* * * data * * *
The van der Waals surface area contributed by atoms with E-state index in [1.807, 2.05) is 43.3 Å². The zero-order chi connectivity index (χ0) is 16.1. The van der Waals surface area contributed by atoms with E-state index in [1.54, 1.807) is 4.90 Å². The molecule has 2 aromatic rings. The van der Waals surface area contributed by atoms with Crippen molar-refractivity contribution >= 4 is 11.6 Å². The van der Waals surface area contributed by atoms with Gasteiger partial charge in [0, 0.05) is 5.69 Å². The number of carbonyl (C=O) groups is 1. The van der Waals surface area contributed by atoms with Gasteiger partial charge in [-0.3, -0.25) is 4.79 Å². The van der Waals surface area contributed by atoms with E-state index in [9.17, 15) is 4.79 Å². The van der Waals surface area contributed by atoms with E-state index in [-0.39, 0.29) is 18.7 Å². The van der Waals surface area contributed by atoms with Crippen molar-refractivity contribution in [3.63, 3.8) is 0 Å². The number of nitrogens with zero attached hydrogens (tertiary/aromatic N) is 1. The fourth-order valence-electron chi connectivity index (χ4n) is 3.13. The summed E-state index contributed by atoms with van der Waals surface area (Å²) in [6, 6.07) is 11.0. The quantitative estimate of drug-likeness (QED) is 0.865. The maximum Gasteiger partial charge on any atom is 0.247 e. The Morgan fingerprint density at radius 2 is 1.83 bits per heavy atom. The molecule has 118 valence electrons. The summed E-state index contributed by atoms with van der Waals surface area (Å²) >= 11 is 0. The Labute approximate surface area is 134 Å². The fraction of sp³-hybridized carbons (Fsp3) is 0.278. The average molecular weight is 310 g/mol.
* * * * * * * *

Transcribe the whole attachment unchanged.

The van der Waals surface area contributed by atoms with E-state index in [1.807, 2.05) is 43.3 Å². The zero-order chi connectivity index (χ0) is 16.1. The van der Waals surface area contributed by atoms with E-state index in [1.54, 1.807) is 4.90 Å². The molecule has 2 aromatic rings. The van der Waals surface area contributed by atoms with Crippen molar-refractivity contribution >= 4 is 11.6 Å². The van der Waals surface area contributed by atoms with Gasteiger partial charge in [0, 0.05) is 5.69 Å². The number of carbonyl (C=O) groups is 1. The van der Waals surface area contributed by atoms with Gasteiger partial charge in [-0.3, -0.25) is 4.79 Å². The van der Waals surface area contributed by atoms with E-state index in [9.17, 15) is 4.79 Å². The van der Waals surface area contributed by atoms with E-state index in [-0.39, 0.29) is 18.7 Å². The van der Waals surface area contributed by atoms with Crippen molar-refractivity contribution in [3.63, 3.8) is 0 Å². The number of nitrogens with zero attached hydrogens (tertiary/aromatic N) is 1. The fourth-order valence-electron chi connectivity index (χ4n) is 3.13. The summed E-state index contributed by atoms with van der Waals surface area (Å²) in [6, 6.07) is 11.0. The quantitative estimate of drug-likeness (QED) is 0.865. The maximum Gasteiger partial charge on any atom is 0.247 e. The Morgan fingerprint density at radius 2 is 1.83 bits per heavy atom. The molecule has 118 valence electrons. The summed E-state index contributed by atoms with van der Waals surface area (Å²) >= 11 is 0. The Labute approximate surface area is 134 Å². The fraction of sp³-hybridized carbons (Fsp3) is 0.278. The average molecular weight is 310 g/mol.